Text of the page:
The “Yelp” Bill impacts any entity or person doing business with consumers in California.
Those who are fans of writing product or service reviews for sites such as Yelp will be pleased that California law just made it much easier for them to do so. The state recently passed a new law that makes it unlawful to include nondisparagement clauses in consumer contracts. Nondisparagement clauses generally restrict individuals from making statements or taking any other action that negatively affects an organization, including its reputation, products, services, management, or employees.
The new law, codified at California Civil Code section 1670.8, which took effect January 1, specifically provides that “a contract or proposed contract for the sale or lease of consumer goods or services may not include a provision waiving the consumer’s right to make any statement regarding the seller or lessor or its employees or agents, or concerning the goods or services.” It is also “unlawful to threaten or to seek to enforce a provision made unlawful under this section, or to otherwise penalize a consumer for making any statement protected under this section.”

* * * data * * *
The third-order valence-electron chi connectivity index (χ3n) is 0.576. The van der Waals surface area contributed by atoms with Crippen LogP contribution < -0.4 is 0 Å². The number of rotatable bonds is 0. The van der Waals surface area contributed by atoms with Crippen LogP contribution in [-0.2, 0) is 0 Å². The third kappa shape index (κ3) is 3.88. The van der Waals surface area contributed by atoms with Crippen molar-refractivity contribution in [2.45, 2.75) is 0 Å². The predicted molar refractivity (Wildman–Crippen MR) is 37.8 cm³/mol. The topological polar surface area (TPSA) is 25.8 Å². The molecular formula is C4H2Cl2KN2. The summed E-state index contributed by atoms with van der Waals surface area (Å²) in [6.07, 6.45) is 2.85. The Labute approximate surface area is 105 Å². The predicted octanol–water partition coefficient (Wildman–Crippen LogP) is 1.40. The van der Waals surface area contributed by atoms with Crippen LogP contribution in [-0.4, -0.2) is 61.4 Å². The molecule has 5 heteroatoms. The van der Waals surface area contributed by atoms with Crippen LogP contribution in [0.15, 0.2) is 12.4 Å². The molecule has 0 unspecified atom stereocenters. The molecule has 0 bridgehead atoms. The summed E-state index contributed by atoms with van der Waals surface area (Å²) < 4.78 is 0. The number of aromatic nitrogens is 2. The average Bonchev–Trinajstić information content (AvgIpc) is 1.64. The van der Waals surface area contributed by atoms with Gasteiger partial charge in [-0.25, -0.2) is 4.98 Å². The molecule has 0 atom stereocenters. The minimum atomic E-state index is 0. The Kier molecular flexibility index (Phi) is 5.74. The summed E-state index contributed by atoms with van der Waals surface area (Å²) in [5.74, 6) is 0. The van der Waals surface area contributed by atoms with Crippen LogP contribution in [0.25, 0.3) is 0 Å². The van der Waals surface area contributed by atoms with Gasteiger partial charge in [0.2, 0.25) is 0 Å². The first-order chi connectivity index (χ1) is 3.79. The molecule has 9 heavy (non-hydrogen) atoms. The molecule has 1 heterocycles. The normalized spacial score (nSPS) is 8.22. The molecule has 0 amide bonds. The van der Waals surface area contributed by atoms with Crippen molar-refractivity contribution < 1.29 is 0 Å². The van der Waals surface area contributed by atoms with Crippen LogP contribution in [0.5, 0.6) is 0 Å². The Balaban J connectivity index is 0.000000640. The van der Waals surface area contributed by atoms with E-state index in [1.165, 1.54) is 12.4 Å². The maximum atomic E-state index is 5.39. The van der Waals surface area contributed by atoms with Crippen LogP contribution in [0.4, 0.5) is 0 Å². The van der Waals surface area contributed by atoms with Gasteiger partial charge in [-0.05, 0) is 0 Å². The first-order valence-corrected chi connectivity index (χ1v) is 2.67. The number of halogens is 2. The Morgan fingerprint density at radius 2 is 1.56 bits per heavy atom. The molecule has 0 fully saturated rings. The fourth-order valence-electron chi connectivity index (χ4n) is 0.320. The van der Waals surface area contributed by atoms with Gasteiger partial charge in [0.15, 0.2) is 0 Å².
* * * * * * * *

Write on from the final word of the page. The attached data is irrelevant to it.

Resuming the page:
The law includes a civil penalty not to exceed $2,500 for the first violation and $5,000 for the second and for each subsequent violation. In addition, for a willful, intentional, or reckless violation of the law, a consumer or public prosecutor may recover a civil penalty not to exceed $10,000.
If you have any questions or would like more information on the issues discussed in this LawFlash, please contact any of the following Morgan Lewis lawyers:Silicon Valley
This article was originally published by Bingham McCutchen LLP.